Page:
‘The Queen’s Gambit’ Tries a Risky Play: Betting Chess Can Be Good TV
Garry Kasparov, one of history’s greatest chess players, doesn’t think much of most onscreen chess scenes. “You can see that chess is being used unprofessionally,” Kasparov said, speaking on a fuzzy telephone line from Croatia. “Very often, the positions are not making much sense.”
Chess, a sport in which two people, usually men, sit opposite each other and barely speak or move, sometimes for hours, seems an unlikely screen star. But chess has fascinated film since the silent era, infiltrating thrillers, romances, comedies, biofilms, documentaries, classy literary adaptations and cartoons. Few other pastimes have inspired both Ingmar Bergman (“The Seventh Seal”) and Pixar (“Geri’s Game”). On television, chess has guest-starred on “Columbo,” “Star Trek,” even “Friends.”
国际象棋是一项两个人（通常为男性）面对面坐着，几乎不说话或移动的运动，有时一坐就是几小时，这一题材似乎不太可能成为银幕宠儿。但从默片时代开始，国际象棋就对电影充满吸引力，出现在了惊悚片、爱情片、喜剧、传记片、纪录片、经典文学改编作品和卡通片里。很少有消遣活动能同时为英格玛·伯格曼（Ingmar Bergman，《第七封印》[The Seventh Seal]）和皮克斯（《棋逢敌手》[Geri’s Game]）带来灵感。在小银幕上，国际象棋也在《神探可伦坡》(Columbo)、《星际迷航》(Star Trek)甚至是《老友记》(Friends)中有过客串。
Which makes “The Queen’s Gambit,” a seven-episode limited series that premieres on Netflix Oct. 23, both familiar and unusual. A glamorous and wrenching view of chess, set in the 1950s and ’60s, it centers on the fictional character Beth Harmon (first Isla Johnston, then Anya Taylor-Joy), a child prodigy who discovers the game in a Kentucky orphanage. Despite punishing addictions to alcohol and tranquilizers, Beth, clad in Gabriele Binder’s elegant period costumes, plays and trains obsessively, rising through the rankings until she faces the world’s best. Which makes her something like the thinking woman’s Rocky.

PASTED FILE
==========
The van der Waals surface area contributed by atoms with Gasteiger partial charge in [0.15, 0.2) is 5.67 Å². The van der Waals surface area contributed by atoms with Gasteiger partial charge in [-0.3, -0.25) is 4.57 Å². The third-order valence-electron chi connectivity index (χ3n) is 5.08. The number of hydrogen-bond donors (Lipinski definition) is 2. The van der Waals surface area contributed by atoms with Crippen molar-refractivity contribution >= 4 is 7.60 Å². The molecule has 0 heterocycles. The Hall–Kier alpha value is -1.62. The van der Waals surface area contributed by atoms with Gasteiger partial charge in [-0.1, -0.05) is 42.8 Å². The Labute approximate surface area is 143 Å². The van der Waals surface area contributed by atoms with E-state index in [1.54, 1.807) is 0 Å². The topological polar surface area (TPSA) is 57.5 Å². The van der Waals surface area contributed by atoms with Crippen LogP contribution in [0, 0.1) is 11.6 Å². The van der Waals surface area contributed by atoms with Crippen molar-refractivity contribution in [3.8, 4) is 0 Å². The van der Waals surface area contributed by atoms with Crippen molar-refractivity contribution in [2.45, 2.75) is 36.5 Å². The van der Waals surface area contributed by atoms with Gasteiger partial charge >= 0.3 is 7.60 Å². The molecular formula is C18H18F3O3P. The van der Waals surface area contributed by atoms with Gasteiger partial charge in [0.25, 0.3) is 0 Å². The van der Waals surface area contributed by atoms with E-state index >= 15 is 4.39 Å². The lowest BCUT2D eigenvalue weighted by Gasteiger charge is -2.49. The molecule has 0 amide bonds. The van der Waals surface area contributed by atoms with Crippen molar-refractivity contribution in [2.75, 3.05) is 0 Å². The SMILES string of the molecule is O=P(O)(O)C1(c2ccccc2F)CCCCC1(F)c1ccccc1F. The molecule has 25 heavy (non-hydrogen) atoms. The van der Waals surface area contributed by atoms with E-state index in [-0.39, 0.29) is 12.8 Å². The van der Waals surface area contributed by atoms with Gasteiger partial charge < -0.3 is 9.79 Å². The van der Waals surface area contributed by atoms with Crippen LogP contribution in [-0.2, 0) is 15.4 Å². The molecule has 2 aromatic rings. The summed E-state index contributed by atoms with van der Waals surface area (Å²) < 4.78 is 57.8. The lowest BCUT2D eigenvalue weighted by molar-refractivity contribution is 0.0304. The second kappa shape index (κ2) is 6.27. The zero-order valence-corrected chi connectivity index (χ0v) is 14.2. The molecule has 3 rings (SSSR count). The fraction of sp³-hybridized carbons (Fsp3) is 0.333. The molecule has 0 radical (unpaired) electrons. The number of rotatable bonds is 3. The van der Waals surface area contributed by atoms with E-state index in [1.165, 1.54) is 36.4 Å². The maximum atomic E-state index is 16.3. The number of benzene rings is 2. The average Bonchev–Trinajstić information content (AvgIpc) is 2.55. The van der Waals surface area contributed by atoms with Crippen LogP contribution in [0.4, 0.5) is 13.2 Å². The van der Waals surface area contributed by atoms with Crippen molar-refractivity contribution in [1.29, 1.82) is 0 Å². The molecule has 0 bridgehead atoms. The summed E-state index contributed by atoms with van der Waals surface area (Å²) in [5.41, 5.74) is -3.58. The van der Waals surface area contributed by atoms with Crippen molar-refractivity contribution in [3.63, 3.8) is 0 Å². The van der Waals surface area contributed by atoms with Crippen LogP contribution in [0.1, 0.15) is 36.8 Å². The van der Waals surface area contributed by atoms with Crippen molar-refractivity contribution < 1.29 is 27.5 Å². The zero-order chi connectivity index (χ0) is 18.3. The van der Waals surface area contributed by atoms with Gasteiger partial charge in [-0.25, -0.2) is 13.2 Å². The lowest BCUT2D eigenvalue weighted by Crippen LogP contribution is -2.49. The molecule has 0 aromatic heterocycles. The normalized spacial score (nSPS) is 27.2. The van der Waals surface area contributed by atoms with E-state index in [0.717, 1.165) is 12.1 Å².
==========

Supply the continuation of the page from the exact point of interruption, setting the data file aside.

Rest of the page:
这使得于去年10月23日在Netflix首播的七集限定剧《后翼弃兵》(The Queen’s Gambit)既熟悉又不寻常。这部剧描绘了国际象棋的魅力和痛苦，它的背景设置在20世纪50年代和60年代，主角是虚构人物贝丝·哈蒙（Beth Harmon，最初由伊斯拉·约翰斯顿[Isla Johnston]饰演，后来换成安雅·泰勒-乔伊[Anya Taylor-Joy]），她是一名神童，在肯塔基州的一家孤儿院学会了这种运动项目。尽管沉迷于酒精和镇静剂，身穿由加布里埃尔·宾德(Gabriele Binder)设计的优雅年代服饰的贝丝，痴迷于下棋和训练，排名不断上升，直到她要面对世界上最强的选手。这让她有点像会思考的女版洛奇(Rocky)。
With its troubled protagonists and climactic matches, “The Queen’s Gambit” resembles other chess dramas. Its focus on a woman has precedent, chiefly Mira Nair’s “Queen of Katwe,” which Kasparov recommends. But when it comes to chess positions — the particular arrangement of pieces on the board — no other work rivals this one in terms of both number and painstaking accuracy.
有了麻烦缠身的主角和高潮迭起的比赛，《后翼弃兵》与其他国际象棋戏剧就有了相似之处。将重点放在女性身上已有先例，首当其冲就是米拉·奈尔(Mira Nair)执导的《卡推女王》(Queen of Katwe)，卡斯帕罗夫也力荐这部作品。但要论棋位——即棋盘上棋子的特殊排列方法——没有作品能在数量和精细度上与这部剧匹敌。
“It is as close as possible to the authentic atmosphere of chess tournaments,” said Kasparov, who consulted on the series.
It’s also exceedingly faithful to its source material, a slender 1983 novel written by Walter Tevis, an author with a knack for books that Hollywood wanted: “The Hustler,” “The Color of Money,” “The Man Who Fell to Earth.” Tevis, a respectable club player, could delight even non-players with chess’s rhythms and language: the Sicilian Defense the Semi-Slav Variation, the Falkbeer Counter Gambit, the Ruy Lopez. The book borrows its name from an opening move in play since the 15th century.
它也非常忠实于原作，这是沃尔特·特维斯(Walter Tevis)在1983年创作的一部篇幅不大的小说，这位作家深受好莱坞的喜爱：《江湖浪子》(The Hustler)、《金钱本色》(The Color of Money)、《天外来客》(The Man Who Fell to Earth)都是他的作品。特维斯是一位备受尊重的俱乐部棋手，他的下棋节奏和文风甚至能让门外汉都兴趣盎然：西西里防御、半斯拉夫防御、佛克比尔反弃兵、西班牙开局。这本书的名字取自15世纪起就在使用的一种开局方式。
In the early 1990s, the screenwriter Allan Scott (“Don’t Look Now”) acquired the rights to the novel and wrote a film script. The director Michael Apted expressed interest, as did Bernardo Bertolucci. Molly Ringwald was likely to star. In 2008, Heath Ledger, a chess enthusiast, signed on to direct, with Ellen Page as Beth.